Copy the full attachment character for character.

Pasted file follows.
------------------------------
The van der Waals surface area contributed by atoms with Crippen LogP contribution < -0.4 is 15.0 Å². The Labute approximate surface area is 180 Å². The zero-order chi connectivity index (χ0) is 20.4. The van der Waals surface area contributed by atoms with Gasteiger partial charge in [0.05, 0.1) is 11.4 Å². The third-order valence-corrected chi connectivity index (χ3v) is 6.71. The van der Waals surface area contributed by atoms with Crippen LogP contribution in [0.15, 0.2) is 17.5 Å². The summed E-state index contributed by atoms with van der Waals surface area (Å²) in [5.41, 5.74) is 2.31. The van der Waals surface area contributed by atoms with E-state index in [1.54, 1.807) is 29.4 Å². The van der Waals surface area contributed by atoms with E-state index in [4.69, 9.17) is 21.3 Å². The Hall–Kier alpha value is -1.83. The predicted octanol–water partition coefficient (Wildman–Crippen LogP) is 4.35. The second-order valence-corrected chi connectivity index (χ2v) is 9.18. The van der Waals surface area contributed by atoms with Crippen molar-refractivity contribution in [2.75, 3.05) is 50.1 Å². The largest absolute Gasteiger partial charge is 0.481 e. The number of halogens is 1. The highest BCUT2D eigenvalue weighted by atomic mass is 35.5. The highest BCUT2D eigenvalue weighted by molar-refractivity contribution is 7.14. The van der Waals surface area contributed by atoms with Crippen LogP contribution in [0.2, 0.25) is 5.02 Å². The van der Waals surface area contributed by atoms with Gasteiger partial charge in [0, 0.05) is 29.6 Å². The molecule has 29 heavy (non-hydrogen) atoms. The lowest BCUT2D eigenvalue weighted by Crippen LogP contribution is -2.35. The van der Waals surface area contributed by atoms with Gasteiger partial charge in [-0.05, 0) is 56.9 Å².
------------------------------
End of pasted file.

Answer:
The van der Waals surface area contributed by atoms with Crippen LogP contribution < -0.4 is 15.0 Å². The Labute approximate surface area is 180 Å². The zero-order chi connectivity index (χ0) is 20.4. The van der Waals surface area contributed by atoms with Gasteiger partial charge in [0.05, 0.1) is 11.4 Å². The third-order valence-corrected chi connectivity index (χ3v) is 6.71. The van der Waals surface area contributed by atoms with Crippen LogP contribution in [0.15, 0.2) is 17.5 Å². The summed E-state index contributed by atoms with van der Waals surface area (Å²) in [5.41, 5.74) is 2.31. The van der Waals surface area contributed by atoms with E-state index in [1.54, 1.807) is 29.4 Å². The van der Waals surface area contributed by atoms with E-state index in [4.69, 9.17) is 21.3 Å². The Hall–Kier alpha value is -1.83. The predicted octanol–water partition coefficient (Wildman–Crippen LogP) is 4.35. The second-order valence-corrected chi connectivity index (χ2v) is 9.18. The van der Waals surface area contributed by atoms with Crippen molar-refractivity contribution in [2.75, 3.05) is 50.1 Å². The largest absolute Gasteiger partial charge is 0.481 e. The number of halogens is 1. The highest BCUT2D eigenvalue weighted by atomic mass is 35.5. The highest BCUT2D eigenvalue weighted by molar-refractivity contribution is 7.14. The van der Waals surface area contributed by atoms with Crippen LogP contribution in [0.2, 0.25) is 5.02 Å². The van der Waals surface area contributed by atoms with Gasteiger partial charge in [0, 0.05) is 29.6 Å². The molecule has 29 heavy (non-hydrogen) atoms. The lowest BCUT2D eigenvalue weighted by Crippen LogP contribution is -2.35. The van der Waals surface area contributed by atoms with Gasteiger partial charge in [-0.05, 0) is 56.9 Å².